On the minor left, Voluntary Euthanasia has morphed first into the NSW branch of Reason and then something called the Public Education Party. (Sounds harmlessly obscure.) Keep Sydney Open has somehow become an independent ticket for Elizabeth Farrelly. They got 3% between them in 2019 (two-thirds of a quota), so that’s potential extra votes for AJP / LC / a third Green, assuming their vote mostly vanishes. (Farrelly got 10% at the Strathfield by-election last year, so she’s not a complete nobody – I doubt she’ll get anywhere near an upper house seat though, even with a party label.)

    Even more minor left: there’s two different socialist parties, because when you got 0.3% last time splitting the vote is a perfectly logical thing to do. There’s Socialist Alliance, who are registered, and Socialist Equality Party, who aren’t. Usually that’s where I’d throw in the Life Of Brian joke, except… here come the CDP!

    The two Niles are running as “Revive Australia Party (Fred Nile Alliance)” – god knows what happened to Seniors United. Meanwhile, Lyle Shelton is running for Family First (the new one), who aren’t registered in NSW. (He ran for Cory Bernardi’s Conservatives at the 2019 federal election, then was briefly Fred Nile’s successor in the CDP – he gets around.) On top of that, Milton Caine is another former senior CDP member (ran for them in several elections in the Newcastle area, both state and federal) who’s running on his own ticket called “Christians for Community”.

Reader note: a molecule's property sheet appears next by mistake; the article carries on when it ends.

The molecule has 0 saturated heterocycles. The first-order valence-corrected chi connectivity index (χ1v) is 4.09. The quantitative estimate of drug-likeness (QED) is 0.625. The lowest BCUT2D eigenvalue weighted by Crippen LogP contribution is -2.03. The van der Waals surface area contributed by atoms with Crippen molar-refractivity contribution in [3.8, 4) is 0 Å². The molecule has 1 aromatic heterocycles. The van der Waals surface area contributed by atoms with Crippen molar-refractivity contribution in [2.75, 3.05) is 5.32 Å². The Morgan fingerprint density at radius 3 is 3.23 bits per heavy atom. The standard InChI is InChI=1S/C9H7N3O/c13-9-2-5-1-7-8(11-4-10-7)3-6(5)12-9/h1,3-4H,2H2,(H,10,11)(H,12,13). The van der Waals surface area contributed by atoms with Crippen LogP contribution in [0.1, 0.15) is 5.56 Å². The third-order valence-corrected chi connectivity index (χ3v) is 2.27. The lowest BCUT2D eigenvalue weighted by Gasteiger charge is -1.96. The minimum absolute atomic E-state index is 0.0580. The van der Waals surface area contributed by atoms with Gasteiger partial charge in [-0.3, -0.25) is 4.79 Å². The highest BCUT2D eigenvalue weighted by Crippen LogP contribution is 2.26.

Three different splinter groups of a party that no longer exists, none of them registered… that’s quite a disintegration. An article from 2020 on that mess here:


    Sustainable Australia have 36 candidates in the lower house – more than any other party apart from the main three, so they’re giving it a red hot go (and have plenty of money coming in from somewhere). They got 1.5% last time (a third of a quota), so… maybe? AJP won with 1.9%, so they’re knocking on the door.

    The rest of the rest… mostly ungrouped independents with a snowball’s chance in hell of winning. Half of them can’t even be googled. I’m sure the NSWEC likes taking their money.

    Speaking for the NSWEC, check out this PDF. A big long list of candidates, for both the lower and upper house alphabetised by… first name. About as user-unfriendly as it gets.

  8. From memory Sustainable Australia had an anti-immigration platform, so may getting funding as useful idiots to degrade the environmental vote.

Comments Page 2 of 2
1 2

Leave a Reply

Your email address will not be published. Required fields are marked *